We conclude our research and put together a document that explains how the content is formatted into a giant multilayered map. We have used both Ordnance Survey maps and City boundaries as well as the Daily Post findings to define distinct geographical boundaries, determined both by official borders as well as emotive interpretations of the city of Liverpool area.
Because the LM team are so impressed with our proposal, they have moved it from its initial site in the lobby to one of the main gallery spaces. The new LM will have two main galleries. We will be in the gallery with a 8m tall window overlooking the Mersey and the Liver Building; a great spot indeed. This does mean that there will be a LOT more light flooding the piece. Originally it was to be sited against a wall with no backlighting and as such we had proposed to use very little coloured glass, instead bringing in colour with the opaque glass enamels.
We are now bringing in strong colours that can withstand this barrage of light; bright red, yellow, blue and seablue, This density of colour is traditionally used in stained glass windows. We are combining this with printed imagery. The Map will now also be viewed from both sides so the printing will be placed so as to be able to be interpreted both from the front and back.
HI, I'M Inge, one of the two artists behind the Liverpool Map. Although we've only just started writing this blog we have been working on the art work for a long time.
Over the next couples of blog entries I'm going to catch you up on what we've been up to.
This story starts in June 2008 with a small advert in the artist magazine A-N.
The advert sounded intriguing; artists were sought to submit an outline proposal for a cultural map of Liverpool to celebrate its Capital of Culture 2008 with a permanent piece of sculpture that was to be sited in the new Museum of Liverpool.
I thought glass would be a beautiful medium to interpret a multi-layered cultural snapshot of Liverpool 2008. My colleague Jeff Sarmiento at the University of Sunderland's work consist often of many layers of printed glass stacked and fused together, allowing a depth of visual information to be built up. I thought this technique would be a good way to approach this project and asked if he wanted to put in a joint application to which he agreed. Little did he, or I for that matter know what we were letting ourselves in for!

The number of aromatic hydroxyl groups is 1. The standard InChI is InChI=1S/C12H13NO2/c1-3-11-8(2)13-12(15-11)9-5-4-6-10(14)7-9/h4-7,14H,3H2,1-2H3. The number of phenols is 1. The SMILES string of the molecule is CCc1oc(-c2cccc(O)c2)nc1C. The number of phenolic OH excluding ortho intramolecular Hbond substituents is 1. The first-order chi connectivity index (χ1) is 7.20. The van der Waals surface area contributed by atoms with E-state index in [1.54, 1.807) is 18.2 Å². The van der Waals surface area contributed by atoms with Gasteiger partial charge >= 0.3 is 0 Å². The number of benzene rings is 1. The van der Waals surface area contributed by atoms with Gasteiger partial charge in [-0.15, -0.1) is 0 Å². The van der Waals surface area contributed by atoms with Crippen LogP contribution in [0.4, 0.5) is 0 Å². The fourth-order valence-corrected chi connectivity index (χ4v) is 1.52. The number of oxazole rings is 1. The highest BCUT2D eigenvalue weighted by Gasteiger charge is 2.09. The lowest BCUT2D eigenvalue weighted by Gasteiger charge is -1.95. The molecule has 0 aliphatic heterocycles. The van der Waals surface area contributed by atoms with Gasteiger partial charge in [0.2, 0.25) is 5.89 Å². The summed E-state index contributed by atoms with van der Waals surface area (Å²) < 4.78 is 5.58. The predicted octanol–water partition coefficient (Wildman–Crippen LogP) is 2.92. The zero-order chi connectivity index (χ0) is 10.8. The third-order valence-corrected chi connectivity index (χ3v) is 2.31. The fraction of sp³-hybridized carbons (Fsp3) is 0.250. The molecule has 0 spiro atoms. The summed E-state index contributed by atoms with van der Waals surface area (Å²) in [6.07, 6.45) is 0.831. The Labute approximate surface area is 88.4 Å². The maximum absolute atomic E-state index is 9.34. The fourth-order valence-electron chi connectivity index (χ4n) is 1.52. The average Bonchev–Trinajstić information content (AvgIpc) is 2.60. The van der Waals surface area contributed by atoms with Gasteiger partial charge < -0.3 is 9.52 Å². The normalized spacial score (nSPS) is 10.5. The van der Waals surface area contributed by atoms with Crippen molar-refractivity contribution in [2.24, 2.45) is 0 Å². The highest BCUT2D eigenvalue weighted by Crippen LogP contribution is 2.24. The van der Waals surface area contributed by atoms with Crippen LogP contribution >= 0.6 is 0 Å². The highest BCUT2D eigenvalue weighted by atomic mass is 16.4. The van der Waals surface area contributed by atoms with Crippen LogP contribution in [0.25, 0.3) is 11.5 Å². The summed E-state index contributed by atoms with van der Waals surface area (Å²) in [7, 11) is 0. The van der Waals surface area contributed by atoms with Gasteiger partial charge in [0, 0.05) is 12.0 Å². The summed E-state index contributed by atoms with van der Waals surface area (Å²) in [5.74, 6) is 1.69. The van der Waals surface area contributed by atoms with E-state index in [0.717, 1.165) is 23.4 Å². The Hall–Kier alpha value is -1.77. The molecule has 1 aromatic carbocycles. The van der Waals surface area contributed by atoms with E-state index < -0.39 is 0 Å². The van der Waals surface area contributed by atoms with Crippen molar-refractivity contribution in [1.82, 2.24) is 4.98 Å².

31 July 2008
Jeff and I are both sent a letter to tell us our proposal has made a shortlist of two from a nationwide call for submissions and invite us for interview. We are very excited; Jeff in particular. We both work with glass but work in very different ways. I predominantly work to commission which involves submitting applications, doing speculative proposals, going for interviews, meeting clients groups, discussions with architects, working with contractors... Jeff works very differently as a gallery artist. He works mostly by himself in the studio producing world class glass sculptures and he is a technical maverick. As such we combined our experiences in the proposal.
25 September 2008
So off we went to Liverpool to be interviewed as part of the shortlisting process.
We both went with the idea that it was an honour to get to this stage, whatever happened. We used the long train journey from Newcastle to Liverpool to brief ourselves and prepare for the interview. We prepared a Powerpoint presentation to showcase our individual work and explain our joint proposal.
Jeff and I are called for interview; we were nervous but excited. It was clear in the interview that we are both bringing our different expertise to this project. The interview panel of around eight people consist of members from the Liverpool Museum, Open Culture, Daily Post and Phil and Alexis Redmond who are sponsoring this project.
Clearly we impressed them as on Friday, on my way home I receive a phonecall from George (from Liverpool Museum) to say we won the contract and would we like to make the Liverpool Map!
I call Jeff; we are both a bit gobsmacked! We are delighted and worried at the same time as now we will have to deliver this. It is a complicated piece, both in content proposal and technical delivery.
I am however confident that with a good team we can do this!